By now you must know that it’s not serviette but napkin and better still a vadoek. According to a grand-net-worth woman I know, it is absolutely the best thing. When she had a minor royal to lunch recently, I noticed a vadoek was handed round. “So sensible," she said, “saves on laundry bills."

Toffs believe in advanced frugality, turn off hot water geysers, walk rather than take a car. Don’t overdo the food. Think boarding school (very posh), prison (quite posh), borstal, Eton. After ex-Etonian Simon Mann sailed through Black Beach Prison in Equatorial Guinea he said, “Once you’ve been to Eton, stuff like this is easy-peasy."

Rachel Johnson says she thinks being posh is having a good education (you might not make the right connections in algebra but, like Kate Middleton, you might meet a future king). But a lot of older toffs pride themselves on being uneducated. My grandmother said to me, “I hope you’re not going to be clever. We don’t encourage clever girls in our family." Posh people frown on blue stockings.

When Boris Johnson advertised for people to work at 10 Downing Street he said, “A degree is not necessary."

Other signs of poshness are having an AGA stove even if you only boil an egg. Rachel Johnson has two. Shooting sticks are posh, to perch on at polo and get piles; a shooting brake car is smart, hopeless in traffic, but made to convey guns, dogs, dead animals etc. It is not an SUV, which has four doors and is deeply unposh.

It is posh to drive an old Land-Rover. Driving through Africa is posh if you live to tell the tale. Rachel Johnson also thinks croquet is posh which I don’t, indelibly MC I would say, if not downright common.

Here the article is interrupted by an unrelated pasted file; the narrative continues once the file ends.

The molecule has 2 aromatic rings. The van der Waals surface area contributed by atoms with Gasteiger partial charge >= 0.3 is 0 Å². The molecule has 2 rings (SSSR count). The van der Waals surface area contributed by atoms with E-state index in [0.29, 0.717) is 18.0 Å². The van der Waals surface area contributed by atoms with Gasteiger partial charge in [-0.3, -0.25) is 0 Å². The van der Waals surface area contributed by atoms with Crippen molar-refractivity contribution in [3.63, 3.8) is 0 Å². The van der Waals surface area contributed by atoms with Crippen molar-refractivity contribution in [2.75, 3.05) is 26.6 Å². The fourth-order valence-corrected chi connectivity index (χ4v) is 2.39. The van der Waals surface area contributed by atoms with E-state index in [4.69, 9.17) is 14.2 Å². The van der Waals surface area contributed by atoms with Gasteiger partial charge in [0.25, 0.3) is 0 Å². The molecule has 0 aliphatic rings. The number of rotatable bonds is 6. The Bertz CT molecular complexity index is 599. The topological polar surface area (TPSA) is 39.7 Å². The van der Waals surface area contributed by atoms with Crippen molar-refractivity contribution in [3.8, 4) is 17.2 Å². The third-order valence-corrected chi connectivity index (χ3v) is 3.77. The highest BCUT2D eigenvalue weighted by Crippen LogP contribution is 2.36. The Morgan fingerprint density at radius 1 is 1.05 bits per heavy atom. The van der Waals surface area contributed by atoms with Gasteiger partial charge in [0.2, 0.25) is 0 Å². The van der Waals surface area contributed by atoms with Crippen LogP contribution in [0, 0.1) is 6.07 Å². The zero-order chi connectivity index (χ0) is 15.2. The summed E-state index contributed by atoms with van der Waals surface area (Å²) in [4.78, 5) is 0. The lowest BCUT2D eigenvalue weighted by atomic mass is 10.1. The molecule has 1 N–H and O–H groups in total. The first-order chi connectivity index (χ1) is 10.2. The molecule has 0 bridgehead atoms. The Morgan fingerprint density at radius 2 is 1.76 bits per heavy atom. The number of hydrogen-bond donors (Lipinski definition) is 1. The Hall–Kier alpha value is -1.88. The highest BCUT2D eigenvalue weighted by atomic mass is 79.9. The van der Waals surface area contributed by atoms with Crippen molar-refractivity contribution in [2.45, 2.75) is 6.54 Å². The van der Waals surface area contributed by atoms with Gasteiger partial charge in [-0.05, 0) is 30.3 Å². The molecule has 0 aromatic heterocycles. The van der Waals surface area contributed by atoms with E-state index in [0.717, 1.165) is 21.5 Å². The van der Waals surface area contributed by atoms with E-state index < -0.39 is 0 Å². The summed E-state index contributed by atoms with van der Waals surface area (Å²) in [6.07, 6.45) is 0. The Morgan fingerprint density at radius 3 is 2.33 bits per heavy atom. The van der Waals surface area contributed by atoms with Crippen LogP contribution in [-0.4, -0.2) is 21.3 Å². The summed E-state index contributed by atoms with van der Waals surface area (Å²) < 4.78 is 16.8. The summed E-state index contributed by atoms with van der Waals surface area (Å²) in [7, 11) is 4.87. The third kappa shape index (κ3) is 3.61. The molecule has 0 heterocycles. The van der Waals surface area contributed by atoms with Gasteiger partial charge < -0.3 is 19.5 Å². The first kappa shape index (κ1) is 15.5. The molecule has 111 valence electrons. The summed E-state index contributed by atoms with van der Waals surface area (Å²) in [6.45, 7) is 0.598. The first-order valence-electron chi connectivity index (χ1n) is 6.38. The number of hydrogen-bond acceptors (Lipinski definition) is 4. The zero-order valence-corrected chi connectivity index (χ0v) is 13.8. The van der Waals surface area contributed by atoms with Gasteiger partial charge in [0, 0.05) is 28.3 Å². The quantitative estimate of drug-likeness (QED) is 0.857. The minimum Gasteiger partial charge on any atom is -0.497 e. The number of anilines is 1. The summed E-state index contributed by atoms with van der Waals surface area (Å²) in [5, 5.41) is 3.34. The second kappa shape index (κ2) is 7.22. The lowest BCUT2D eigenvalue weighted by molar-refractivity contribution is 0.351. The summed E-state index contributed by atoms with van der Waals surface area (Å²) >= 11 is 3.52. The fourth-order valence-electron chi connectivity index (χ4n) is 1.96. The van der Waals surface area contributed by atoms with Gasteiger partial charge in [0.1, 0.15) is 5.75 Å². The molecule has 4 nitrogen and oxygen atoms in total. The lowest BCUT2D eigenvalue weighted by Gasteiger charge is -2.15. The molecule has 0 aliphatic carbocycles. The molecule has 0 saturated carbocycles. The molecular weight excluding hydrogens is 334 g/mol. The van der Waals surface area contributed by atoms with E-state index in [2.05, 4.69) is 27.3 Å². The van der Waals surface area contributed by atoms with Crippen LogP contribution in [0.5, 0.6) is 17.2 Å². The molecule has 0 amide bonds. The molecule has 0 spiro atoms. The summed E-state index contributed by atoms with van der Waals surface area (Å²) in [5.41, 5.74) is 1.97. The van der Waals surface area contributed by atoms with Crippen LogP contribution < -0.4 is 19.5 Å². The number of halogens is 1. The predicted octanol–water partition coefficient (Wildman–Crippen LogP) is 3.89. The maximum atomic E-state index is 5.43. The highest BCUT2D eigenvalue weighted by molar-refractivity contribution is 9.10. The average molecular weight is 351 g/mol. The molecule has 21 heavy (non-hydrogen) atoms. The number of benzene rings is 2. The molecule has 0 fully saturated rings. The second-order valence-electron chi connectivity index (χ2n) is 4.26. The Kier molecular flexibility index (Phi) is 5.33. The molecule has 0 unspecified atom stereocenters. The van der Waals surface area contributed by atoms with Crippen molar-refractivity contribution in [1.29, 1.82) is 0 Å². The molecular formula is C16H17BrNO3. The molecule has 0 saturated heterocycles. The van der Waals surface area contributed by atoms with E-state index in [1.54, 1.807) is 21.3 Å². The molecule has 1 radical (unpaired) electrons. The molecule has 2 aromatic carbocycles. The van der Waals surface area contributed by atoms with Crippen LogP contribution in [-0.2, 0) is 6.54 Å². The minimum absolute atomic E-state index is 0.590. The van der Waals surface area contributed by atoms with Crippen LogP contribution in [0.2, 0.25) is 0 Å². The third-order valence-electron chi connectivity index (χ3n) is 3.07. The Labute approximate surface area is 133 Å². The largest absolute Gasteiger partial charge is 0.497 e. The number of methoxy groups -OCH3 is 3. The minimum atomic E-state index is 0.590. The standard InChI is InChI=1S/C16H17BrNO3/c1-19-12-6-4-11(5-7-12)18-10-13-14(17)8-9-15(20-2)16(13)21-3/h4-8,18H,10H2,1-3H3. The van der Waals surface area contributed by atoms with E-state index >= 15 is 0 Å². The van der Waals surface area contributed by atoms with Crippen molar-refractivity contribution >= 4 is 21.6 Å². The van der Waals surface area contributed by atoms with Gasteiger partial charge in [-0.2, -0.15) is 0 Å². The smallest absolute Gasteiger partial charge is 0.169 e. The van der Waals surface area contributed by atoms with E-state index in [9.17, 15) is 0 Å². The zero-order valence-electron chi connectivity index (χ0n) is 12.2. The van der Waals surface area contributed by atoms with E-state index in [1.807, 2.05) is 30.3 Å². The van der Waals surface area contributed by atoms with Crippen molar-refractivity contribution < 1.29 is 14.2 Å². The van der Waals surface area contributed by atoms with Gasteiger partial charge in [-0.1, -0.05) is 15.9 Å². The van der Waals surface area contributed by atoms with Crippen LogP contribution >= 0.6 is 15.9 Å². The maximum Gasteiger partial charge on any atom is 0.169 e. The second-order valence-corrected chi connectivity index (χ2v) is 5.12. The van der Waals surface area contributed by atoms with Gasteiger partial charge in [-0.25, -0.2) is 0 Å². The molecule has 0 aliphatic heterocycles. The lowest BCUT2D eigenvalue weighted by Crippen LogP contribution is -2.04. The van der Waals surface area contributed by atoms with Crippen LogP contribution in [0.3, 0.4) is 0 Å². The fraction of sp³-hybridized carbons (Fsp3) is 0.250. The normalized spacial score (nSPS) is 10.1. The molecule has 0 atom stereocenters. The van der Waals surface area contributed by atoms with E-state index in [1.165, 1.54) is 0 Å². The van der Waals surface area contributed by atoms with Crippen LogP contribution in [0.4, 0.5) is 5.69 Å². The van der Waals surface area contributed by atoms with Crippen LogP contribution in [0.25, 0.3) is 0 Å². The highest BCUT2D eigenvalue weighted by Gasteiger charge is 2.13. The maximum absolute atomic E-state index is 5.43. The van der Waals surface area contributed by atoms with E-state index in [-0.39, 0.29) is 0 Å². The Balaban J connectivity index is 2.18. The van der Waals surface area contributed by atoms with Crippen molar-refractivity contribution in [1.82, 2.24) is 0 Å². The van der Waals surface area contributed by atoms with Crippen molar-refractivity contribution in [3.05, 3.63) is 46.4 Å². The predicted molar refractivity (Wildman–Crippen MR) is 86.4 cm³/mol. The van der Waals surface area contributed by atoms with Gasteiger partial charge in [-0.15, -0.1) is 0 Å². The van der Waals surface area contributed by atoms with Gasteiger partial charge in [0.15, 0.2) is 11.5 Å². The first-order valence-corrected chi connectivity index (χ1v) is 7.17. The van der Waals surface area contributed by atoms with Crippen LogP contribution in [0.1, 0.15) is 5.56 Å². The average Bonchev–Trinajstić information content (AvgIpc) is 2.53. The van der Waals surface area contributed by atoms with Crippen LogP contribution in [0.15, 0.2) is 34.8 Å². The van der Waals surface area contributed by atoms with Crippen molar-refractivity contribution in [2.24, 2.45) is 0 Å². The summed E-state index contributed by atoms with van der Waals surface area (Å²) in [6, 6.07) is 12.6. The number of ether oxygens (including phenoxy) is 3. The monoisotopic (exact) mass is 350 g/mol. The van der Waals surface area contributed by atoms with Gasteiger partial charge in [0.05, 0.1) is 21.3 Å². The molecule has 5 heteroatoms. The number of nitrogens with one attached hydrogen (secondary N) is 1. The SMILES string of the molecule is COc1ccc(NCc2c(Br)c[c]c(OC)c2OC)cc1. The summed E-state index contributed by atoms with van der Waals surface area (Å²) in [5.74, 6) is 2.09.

Anything French, especially food, is too unposh even to talk about, and speaking fluent French is out of the question. An aunt of mine who couldn’t be bothered to learn French just spoke English with a heavy French accent, which is basically what French is. I recently watched a YouTube video of Boris spluttering through a speech in schoolboy French when he is capable of fluent French. Stuttering is uber toff. Few people come out of Eton without a stage 4 stutter.

Being Afrikaans is very posh. The world loves boers because they can play rugby and were brave soldiers in the Boer War. Dual citizenship is beyond posh.

Toff accessories: a small revolver is always posh, as is anything to do with a horse. A boot jack is posh. Big stones — an emerald the size of a small dog is fine but don’t bother with small gems. An engagement ring is so common I can hardly write the words. Signet rings in 22-carat gold with family crests are still posh if worn on the little finger but might be going out of fashion, since Indian maharajahs and Nigerian romance scammers have taken to them. Wedding rings on men are signally unposh.

Bags are a big problem for toffs. Obviously, you can’t have Vuitton, and a rucksack is for vegans. A very grand toff I know carries his stuff in a plastic supermarket bag and complains he had to pay R6 for it.

Panama hats were posh, but if they cost less than £1,000 (R23,000) it is better to wear an old towel. Too many were used by Ivory and Merchant to signify upper-classness in their achingly naff movies.

Toffs never wear leisurewear, sports shoes with logos or driving gloves. They do wear puffers, and going out with a group of toffs is like dating your hot water cylinder.

They live in shacks (I met a duke living under a palm tree on a Kenyan beach) or country houses with one bathroom and 25 bedrooms, or a wine farm with a gable dating from the 17th century. Or Stellenbosch. They never have bathrooms en suite and sometimes walk for miles just to pee. They never have pots under the bed and struggle up, even from deathbeds. Toffs hate anything convenient.

But the main thing about toffs is they don’t care a hoot what you think about them. Just don’t criticise their dogs.